e) Today, there is only one god, a god that all the peoples of the world kneel down to, the god surviving God's death, which has blossomed and flourished beyond all limits as a giant concretion of totalitarianism and totalization: the Market. To this absolute and incomprehensible (despite its undeniable immanence in our life) divinity, to this cruel and illusive divinity, mankind is sacrificing the planet and its treasures. In the art world, this god of quasi-biblical powers has long held sway with its rules and scales of value. We are all, with no exception, subject to it ("Money has replaced meaning." R. Hughes). From minor works displayed at street fairs to ambitious works in major (and minor) galleries or at auction, everything has a market value. There would be at least some sort of justice to this, if not for the fact that monetary value has largely supplanted the paradigmatic value of the artwork itself. There was a time when the difficulty in selling a work of art was a signal of its aesthetic value, of the rigor of its ideas, of its essential difference. Now, unfortunately, it is only the sales potential of the work which marks its absolute value, but often its very survival. Obviously, if art is only a commodity, it should be treated as such and so subjected to the laws of commerce and the marketplace. By affirming this view, art dealers have gone on to apply marketing strategies to the merchandising of works of art, with their willing accomplices, the compliant critics and the grand Cultural Institutions across this planet. Without going any further into this line of analysis, which could easily be worth an entire book devoted to its many complaints, it seems obvious that the modern art market, with only a few rare exceptions, is unsuited to fostering the growth of a truly great artist. The pace for the marketing of easily realized surplus value (profits) requires a rapid velocity of sale and resale and the constant replacement of the new with the newer and the newer still and so on… Any artist instead, regardless of what he does and the medium in which he works to express himself, requires real time, true time rather than this insane, compulsive, and engulfing speed of the contemporary market. This is why, leaving aside facile arguments regarding the value of the market as such, in seeking to achieve our perfect out-datedness, we have chosen to take our own good time, rather than fall under the dictates of any externalities or the hectic and contingent market. To maintain a dignified and healthy rapport with the market god does not require the sacrifice of the art itself, either in quality or quantity, but rather to believe, with a certain aristocratic naiveté, that it is the market that should adjust to the artist and not vice versa: otherwise, forget it!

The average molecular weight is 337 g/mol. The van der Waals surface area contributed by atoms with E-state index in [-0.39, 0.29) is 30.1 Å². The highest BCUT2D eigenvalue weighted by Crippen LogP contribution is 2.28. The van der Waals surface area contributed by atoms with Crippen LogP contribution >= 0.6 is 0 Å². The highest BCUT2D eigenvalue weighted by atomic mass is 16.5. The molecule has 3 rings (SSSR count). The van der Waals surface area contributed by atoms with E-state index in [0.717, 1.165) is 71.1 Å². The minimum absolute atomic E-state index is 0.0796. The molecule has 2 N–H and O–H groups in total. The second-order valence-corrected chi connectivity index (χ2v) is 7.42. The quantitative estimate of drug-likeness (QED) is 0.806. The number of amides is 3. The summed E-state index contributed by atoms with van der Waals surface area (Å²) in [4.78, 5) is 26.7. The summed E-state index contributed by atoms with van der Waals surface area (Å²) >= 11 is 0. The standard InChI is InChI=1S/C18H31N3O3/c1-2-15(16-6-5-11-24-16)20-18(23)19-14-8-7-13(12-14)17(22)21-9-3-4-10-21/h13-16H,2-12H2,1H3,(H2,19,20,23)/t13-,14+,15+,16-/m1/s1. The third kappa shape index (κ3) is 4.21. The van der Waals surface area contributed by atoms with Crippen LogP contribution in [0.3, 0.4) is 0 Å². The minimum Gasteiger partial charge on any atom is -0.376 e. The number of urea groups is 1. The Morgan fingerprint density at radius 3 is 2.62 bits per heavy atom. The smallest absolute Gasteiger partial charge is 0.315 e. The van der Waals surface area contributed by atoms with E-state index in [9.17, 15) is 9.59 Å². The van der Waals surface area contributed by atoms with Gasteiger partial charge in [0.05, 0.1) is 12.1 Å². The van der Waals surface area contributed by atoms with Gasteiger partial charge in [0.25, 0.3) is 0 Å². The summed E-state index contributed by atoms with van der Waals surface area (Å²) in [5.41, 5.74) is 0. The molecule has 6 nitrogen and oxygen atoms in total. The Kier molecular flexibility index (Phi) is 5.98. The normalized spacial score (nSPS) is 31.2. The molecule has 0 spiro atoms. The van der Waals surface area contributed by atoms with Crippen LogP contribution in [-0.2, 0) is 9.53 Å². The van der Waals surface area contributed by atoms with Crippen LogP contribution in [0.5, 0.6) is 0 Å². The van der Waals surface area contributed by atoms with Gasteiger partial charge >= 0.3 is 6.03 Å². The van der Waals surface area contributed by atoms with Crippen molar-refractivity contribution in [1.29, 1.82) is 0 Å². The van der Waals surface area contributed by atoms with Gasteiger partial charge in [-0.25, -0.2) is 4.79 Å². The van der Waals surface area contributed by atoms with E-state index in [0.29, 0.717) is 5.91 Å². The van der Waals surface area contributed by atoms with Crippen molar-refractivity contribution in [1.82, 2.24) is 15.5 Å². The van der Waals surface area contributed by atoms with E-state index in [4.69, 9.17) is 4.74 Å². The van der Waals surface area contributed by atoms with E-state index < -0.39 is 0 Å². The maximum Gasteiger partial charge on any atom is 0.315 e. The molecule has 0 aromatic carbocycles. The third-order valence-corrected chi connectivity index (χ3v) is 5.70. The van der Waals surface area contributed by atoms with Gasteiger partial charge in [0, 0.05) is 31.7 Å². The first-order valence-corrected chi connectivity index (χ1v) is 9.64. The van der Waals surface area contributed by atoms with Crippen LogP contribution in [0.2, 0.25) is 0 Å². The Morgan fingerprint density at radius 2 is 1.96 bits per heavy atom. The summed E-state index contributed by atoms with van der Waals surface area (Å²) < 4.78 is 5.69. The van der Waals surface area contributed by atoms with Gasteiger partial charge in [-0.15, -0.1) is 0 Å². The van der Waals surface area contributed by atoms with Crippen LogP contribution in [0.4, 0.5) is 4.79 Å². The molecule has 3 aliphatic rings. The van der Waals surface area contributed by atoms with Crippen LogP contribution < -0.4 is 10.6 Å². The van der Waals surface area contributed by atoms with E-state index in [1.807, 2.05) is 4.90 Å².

f) If the majority (of course, not all!) of contemporary critics have long shown that they have forgotten the very reason for their own existence, the very function that they assigned themselves, of being the first hermeneutic filter between the work of art and the observer and thus beginning the endless spiral of interpretation, analysis and naming of all the artistic phenomena they come in contact with, artists have been therefore deprived of their initial and most natural interjection. The constant tailoring of the critique to the demands of the market, the soft-pedaling of negative opinion, or, to be a little less harsh, the closer and closer economic collaboration between the two entities, has diminished the role and language of art criticism to the point that they scarcely exercise the critical function at all. The damaging effects are obvious and, though pointing out the shortcomings of art critics is not particularly enjoyable, it is necessary to point out the results. Over time, the repeated use of empty and intellectually dishonest terms, of stereotypical and clichéd expressions, of meaningless though uselessly complicated language, has replaced almost completely the healthy exercise of the hermeneutic function. The result has been a sort of linguistic holocaust, leading inexorably to the barbarization of our society (... taking already exhausted words to the crematoriums). As for ourselves, our relationship with words as well as art has found its eternal solution in a perfectly outdated fashion: given the choice, as in this essay, for instance, we have chosen to ally the works with the words. There have been other instances where we have relied on the interpretation and understanding of our work provided by those- critics, philosophers, novelists, and poets- with whom we have established a serious and authentic liaison, rich in interpretive possibilities. When possible, we have worked with the intention of constructing true intellectual relationships based on mutual esteem and affinity, where parallel paths sustain and reinforce each other, carrying forth the mutuality of the writer and the artistic work which they contemplate. There, have been other times, to be honest, where, often with the best of intentions, the relationship has not worked, the words have arrived unsought and already dead, and we have been forced to emphasize our distance and lack of complicity in them.